For meditation: The price of life is far too costly for man to achieve his redemption (Psalm 49:7-9), but the Prince of life has achieved it
Streams in the Desert – November 14
- 202214 Nov
I tell you the solemn truth, unless a kernel of wheat falls into the ground and dies, it remains by itself alone. But if it dies, it produces much grain. (John 12:24)
Go to the old burying ground of Northampton, Mass., and look upon the early grave of David Brainerd, beside that of the fair Jerusha Edwards, whom he loved but did not live to wed.
What hopes, what expectations for Christ’s cause went down to the grave with the wasted form of that young missionary of whose work nothing now remained but the dear memory, and a few score of swarthy Indian converts! But that majestic old Puritan saint, Jonathan Edwards, who had hoped to call him his son, gathered up the memorials of his life in a little book, and the little book took wings and flew beyond the sea, and alighted on the table of a Cambridge student, Henry Martyn.
Poor Martyn! Why should he throw himself away, with all his scholarship, his genius, his opportunities! What had he accomplished when he turned homeward from “India’s coral strand,” broken in health, and dragged himself northward as far as that dreary khan at Tocat by the Black Sea, where he crouched under the piled-up saddles, to cool his burning fever against the earth, and there died alone?
To what purpose was this waste? Out of that early grave of Brainerd, and the lonely grave of Martyn far away by the splashing of the Euxine Sea, has sprung the noble army of modern missionaries.
—Leonard Woolsey Bacon
“Is there some desert, or some boundless sea,
Where Thou, great God of angels, wilt send me?
Some oak for me to rend, Some sod for me to break,
Some handful of Thy corn to take
And scatter far afield,
Till it in turn shall yield
Of grains of gold
To feed the happy children of my God?
“Show me the desert, Father, or the sea;
Is it Thine enterprise? Great God, send me!
And though this body lies where ocean rolls,
Father, count me among all faithful souls.”
Proverbs 18:19 19An offended brother is more unyielding than a fortified city, and disputes are like the barred gates of a citadel.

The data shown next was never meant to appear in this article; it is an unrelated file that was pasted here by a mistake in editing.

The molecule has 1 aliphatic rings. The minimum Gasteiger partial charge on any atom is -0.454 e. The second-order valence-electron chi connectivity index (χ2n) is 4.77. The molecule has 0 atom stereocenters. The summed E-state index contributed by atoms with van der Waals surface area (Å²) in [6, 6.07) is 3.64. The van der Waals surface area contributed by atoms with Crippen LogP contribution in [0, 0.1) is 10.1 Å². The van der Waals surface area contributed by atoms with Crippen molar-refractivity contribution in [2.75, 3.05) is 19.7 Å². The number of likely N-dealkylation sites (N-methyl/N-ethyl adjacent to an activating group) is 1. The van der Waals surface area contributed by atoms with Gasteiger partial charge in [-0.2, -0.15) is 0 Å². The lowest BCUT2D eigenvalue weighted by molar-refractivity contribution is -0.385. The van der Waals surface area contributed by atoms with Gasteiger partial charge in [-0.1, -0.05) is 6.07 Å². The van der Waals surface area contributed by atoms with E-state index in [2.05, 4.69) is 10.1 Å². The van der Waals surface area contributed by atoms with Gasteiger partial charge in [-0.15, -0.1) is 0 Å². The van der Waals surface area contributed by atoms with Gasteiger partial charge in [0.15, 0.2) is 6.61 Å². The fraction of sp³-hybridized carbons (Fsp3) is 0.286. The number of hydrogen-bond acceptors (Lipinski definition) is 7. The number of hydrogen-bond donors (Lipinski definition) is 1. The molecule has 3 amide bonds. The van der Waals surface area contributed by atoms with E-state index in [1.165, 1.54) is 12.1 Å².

19:11 11A man’s wisdom gives him patience; it is to his glory to overlook an offense.
Jesus warned us that it would be impossible for offenses not to come. We can offend others with even a compliment. But when those offenses come our way, or we accidentally offend another, we have a difficult task before us. Jesus told us to love one another. Offense is one of the chief snares in keeping us from obeying that command. If we have offended someone, we will find the person is more unyielding than a fortified city. They think you meant to harm. To keep from being harmed again, they set up walls of distance, walls of distrust. Winning a fortified city was a long drawn out effort. That is what it takes to win someone we’ve offended. It is better to carefully guard our words than to win over someone who has been offended. Be prepared for the long haul and don’t give up.
On the other hand, if you are the offended party, let wisdom give you patience. Often offense comes from misunderstanding. Clarify and understand the offender’s words and motives. Give him time to see things differently. If it is pure animosity, be gracious enough to overlook it. You are more likely to win that person by refusing to be offended. Wisdom teaches us that to accept offense is to harm only our self. To receive an offense will only make the offender have a sense of justification. To overlook an offense protects your heart from bitterness and from the damage of words. That is easier said than done, but it helps to consider that it is the wise thing to do. It is to your glory. It is the example Jesus set for us.
Consider: Refuse to be offended. Endeavor not to offend.